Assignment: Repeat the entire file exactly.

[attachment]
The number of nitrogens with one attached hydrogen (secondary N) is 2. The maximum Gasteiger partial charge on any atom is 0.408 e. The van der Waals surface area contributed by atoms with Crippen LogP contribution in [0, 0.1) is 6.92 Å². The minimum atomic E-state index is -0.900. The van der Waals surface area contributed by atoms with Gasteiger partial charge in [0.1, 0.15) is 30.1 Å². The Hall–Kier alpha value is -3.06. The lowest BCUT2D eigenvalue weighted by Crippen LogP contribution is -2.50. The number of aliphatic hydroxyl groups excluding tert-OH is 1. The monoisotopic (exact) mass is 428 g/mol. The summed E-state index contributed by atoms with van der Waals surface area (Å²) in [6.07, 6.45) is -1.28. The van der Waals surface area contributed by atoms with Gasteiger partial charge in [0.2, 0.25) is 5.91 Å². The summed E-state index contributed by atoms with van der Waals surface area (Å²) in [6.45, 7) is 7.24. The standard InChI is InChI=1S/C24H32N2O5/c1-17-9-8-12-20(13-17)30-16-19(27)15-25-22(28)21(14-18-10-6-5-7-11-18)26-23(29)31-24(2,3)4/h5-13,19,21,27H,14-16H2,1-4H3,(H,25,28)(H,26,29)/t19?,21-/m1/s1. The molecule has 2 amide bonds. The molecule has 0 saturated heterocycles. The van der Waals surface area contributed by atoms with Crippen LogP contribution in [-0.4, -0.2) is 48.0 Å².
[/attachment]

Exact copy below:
The number of nitrogens with one attached hydrogen (secondary N) is 2. The maximum Gasteiger partial charge on any atom is 0.408 e. The van der Waals surface area contributed by atoms with Crippen LogP contribution in [0, 0.1) is 6.92 Å². The minimum atomic E-state index is -0.900. The van der Waals surface area contributed by atoms with Gasteiger partial charge in [0.1, 0.15) is 30.1 Å². The Hall–Kier alpha value is -3.06. The lowest BCUT2D eigenvalue weighted by Crippen LogP contribution is -2.50. The number of aliphatic hydroxyl groups excluding tert-OH is 1. The monoisotopic (exact) mass is 428 g/mol. The summed E-state index contributed by atoms with van der Waals surface area (Å²) in [6.07, 6.45) is -1.28. The van der Waals surface area contributed by atoms with Gasteiger partial charge in [0.2, 0.25) is 5.91 Å². The summed E-state index contributed by atoms with van der Waals surface area (Å²) in [6.45, 7) is 7.24. The standard InChI is InChI=1S/C24H32N2O5/c1-17-9-8-12-20(13-17)30-16-19(27)15-25-22(28)21(14-18-10-6-5-7-11-18)26-23(29)31-24(2,3)4/h5-13,19,21,27H,14-16H2,1-4H3,(H,25,28)(H,26,29)/t19?,21-/m1/s1. The molecule has 2 amide bonds. The molecule has 0 saturated heterocycles. The van der Waals surface area contributed by atoms with Crippen LogP contribution in [-0.4, -0.2) is 48.0 Å².